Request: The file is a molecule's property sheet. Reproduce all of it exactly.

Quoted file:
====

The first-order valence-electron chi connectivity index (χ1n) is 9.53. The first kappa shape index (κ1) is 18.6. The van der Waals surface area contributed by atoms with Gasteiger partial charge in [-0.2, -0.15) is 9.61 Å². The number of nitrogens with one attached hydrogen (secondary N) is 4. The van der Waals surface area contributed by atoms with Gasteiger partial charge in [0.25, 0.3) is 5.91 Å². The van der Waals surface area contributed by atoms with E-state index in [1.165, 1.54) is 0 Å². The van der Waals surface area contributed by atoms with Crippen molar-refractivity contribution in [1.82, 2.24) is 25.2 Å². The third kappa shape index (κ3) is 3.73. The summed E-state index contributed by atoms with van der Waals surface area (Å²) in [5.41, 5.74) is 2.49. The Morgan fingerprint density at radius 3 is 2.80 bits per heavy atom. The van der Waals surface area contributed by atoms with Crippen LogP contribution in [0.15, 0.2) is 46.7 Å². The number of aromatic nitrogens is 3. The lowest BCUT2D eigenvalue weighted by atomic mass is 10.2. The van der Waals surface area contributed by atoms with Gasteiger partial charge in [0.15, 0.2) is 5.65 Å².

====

The first-order valence-electron chi connectivity index (χ1n) is 9.53. The first kappa shape index (κ1) is 18.6. The van der Waals surface area contributed by atoms with Gasteiger partial charge in [-0.2, -0.15) is 9.61 Å². The number of nitrogens with one attached hydrogen (secondary N) is 4. The van der Waals surface area contributed by atoms with Gasteiger partial charge in [0.25, 0.3) is 5.91 Å². The van der Waals surface area contributed by atoms with E-state index in [1.165, 1.54) is 0 Å². The van der Waals surface area contributed by atoms with Crippen molar-refractivity contribution in [1.82, 2.24) is 25.2 Å². The third kappa shape index (κ3) is 3.73. The summed E-state index contributed by atoms with van der Waals surface area (Å²) in [5.41, 5.74) is 2.49. The Morgan fingerprint density at radius 3 is 2.80 bits per heavy atom. The van der Waals surface area contributed by atoms with Crippen LogP contribution in [0.15, 0.2) is 46.7 Å². The number of aromatic nitrogens is 3. The lowest BCUT2D eigenvalue weighted by atomic mass is 10.2. The van der Waals surface area contributed by atoms with Gasteiger partial charge in [0.15, 0.2) is 5.65 Å².